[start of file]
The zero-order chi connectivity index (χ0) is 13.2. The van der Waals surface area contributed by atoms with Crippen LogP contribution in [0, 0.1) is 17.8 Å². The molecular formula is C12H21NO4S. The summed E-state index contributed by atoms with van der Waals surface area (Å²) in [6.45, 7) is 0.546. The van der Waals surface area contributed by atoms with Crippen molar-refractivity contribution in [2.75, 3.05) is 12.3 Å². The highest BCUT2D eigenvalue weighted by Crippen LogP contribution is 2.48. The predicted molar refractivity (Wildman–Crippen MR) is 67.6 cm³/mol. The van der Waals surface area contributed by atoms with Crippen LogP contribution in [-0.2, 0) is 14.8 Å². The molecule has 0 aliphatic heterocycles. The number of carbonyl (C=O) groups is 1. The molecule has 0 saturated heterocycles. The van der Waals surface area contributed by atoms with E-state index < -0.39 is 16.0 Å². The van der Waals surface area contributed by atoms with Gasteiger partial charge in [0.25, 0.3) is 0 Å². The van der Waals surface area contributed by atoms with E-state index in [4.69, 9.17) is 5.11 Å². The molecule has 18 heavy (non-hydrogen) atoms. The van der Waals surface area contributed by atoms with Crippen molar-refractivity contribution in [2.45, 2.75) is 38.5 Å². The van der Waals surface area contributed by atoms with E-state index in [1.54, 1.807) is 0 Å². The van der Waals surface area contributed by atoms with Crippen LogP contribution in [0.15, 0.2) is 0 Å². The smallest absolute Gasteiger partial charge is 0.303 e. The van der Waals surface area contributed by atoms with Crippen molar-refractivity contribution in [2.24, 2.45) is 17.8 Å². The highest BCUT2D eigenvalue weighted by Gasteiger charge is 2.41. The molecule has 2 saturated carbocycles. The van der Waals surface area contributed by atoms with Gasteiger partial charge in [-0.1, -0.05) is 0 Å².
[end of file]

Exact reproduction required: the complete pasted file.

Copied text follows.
The zero-order chi connectivity index (χ0) is 13.2. The van der Waals surface area contributed by atoms with Crippen LogP contribution in [0, 0.1) is 17.8 Å². The molecular formula is C12H21NO4S. The summed E-state index contributed by atoms with van der Waals surface area (Å²) in [6.45, 7) is 0.546. The van der Waals surface area contributed by atoms with Crippen molar-refractivity contribution in [2.75, 3.05) is 12.3 Å². The highest BCUT2D eigenvalue weighted by Crippen LogP contribution is 2.48. The predicted molar refractivity (Wildman–Crippen MR) is 67.6 cm³/mol. The van der Waals surface area contributed by atoms with Crippen LogP contribution in [-0.2, 0) is 14.8 Å². The molecule has 0 aliphatic heterocycles. The number of carbonyl (C=O) groups is 1. The molecule has 0 saturated heterocycles. The van der Waals surface area contributed by atoms with E-state index < -0.39 is 16.0 Å². The van der Waals surface area contributed by atoms with Gasteiger partial charge in [0.25, 0.3) is 0 Å². The van der Waals surface area contributed by atoms with E-state index in [4.69, 9.17) is 5.11 Å². The molecule has 18 heavy (non-hydrogen) atoms. The van der Waals surface area contributed by atoms with Crippen molar-refractivity contribution in [2.45, 2.75) is 38.5 Å². The van der Waals surface area contributed by atoms with E-state index in [1.54, 1.807) is 0 Å². The van der Waals surface area contributed by atoms with Crippen LogP contribution in [0.15, 0.2) is 0 Å². The smallest absolute Gasteiger partial charge is 0.303 e. The van der Waals surface area contributed by atoms with Crippen molar-refractivity contribution in [2.24, 2.45) is 17.8 Å². The highest BCUT2D eigenvalue weighted by Gasteiger charge is 2.41. The molecule has 2 saturated carbocycles. The van der Waals surface area contributed by atoms with Gasteiger partial charge in [-0.1, -0.05) is 0 Å².